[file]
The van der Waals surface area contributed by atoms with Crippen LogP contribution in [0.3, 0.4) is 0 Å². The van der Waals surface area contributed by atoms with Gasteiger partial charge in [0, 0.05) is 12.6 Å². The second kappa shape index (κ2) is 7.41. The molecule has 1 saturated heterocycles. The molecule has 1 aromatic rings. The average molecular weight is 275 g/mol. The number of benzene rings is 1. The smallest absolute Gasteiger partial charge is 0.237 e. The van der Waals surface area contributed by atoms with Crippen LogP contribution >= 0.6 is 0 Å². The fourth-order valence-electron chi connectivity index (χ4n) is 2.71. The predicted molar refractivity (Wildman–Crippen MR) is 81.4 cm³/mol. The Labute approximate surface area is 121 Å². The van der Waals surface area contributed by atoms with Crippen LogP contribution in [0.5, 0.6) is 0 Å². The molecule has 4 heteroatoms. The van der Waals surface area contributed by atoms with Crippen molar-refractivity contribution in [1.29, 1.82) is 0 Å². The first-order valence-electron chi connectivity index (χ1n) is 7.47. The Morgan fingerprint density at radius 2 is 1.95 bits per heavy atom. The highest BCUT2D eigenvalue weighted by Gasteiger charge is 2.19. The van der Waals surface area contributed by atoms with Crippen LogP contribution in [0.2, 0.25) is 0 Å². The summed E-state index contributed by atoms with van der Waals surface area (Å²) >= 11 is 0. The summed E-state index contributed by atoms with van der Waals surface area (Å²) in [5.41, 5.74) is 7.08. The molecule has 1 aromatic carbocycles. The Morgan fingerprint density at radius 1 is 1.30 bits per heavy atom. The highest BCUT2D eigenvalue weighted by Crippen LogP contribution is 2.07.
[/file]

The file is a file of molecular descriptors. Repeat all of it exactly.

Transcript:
The van der Waals surface area contributed by atoms with Crippen LogP contribution in [0.3, 0.4) is 0 Å². The van der Waals surface area contributed by atoms with Gasteiger partial charge in [0, 0.05) is 12.6 Å². The second kappa shape index (κ2) is 7.41. The molecule has 1 saturated heterocycles. The molecule has 1 aromatic rings. The average molecular weight is 275 g/mol. The number of benzene rings is 1. The smallest absolute Gasteiger partial charge is 0.237 e. The van der Waals surface area contributed by atoms with Crippen LogP contribution >= 0.6 is 0 Å². The fourth-order valence-electron chi connectivity index (χ4n) is 2.71. The predicted molar refractivity (Wildman–Crippen MR) is 81.4 cm³/mol. The Labute approximate surface area is 121 Å². The van der Waals surface area contributed by atoms with Crippen LogP contribution in [0.5, 0.6) is 0 Å². The molecule has 4 heteroatoms. The van der Waals surface area contributed by atoms with Crippen molar-refractivity contribution in [1.29, 1.82) is 0 Å². The first-order valence-electron chi connectivity index (χ1n) is 7.47. The Morgan fingerprint density at radius 2 is 1.95 bits per heavy atom. The highest BCUT2D eigenvalue weighted by Gasteiger charge is 2.19. The van der Waals surface area contributed by atoms with Crippen LogP contribution in [0.2, 0.25) is 0 Å². The summed E-state index contributed by atoms with van der Waals surface area (Å²) >= 11 is 0. The summed E-state index contributed by atoms with van der Waals surface area (Å²) in [5.41, 5.74) is 7.08. The molecule has 1 aromatic carbocycles. The Morgan fingerprint density at radius 1 is 1.30 bits per heavy atom. The highest BCUT2D eigenvalue weighted by Crippen LogP contribution is 2.07.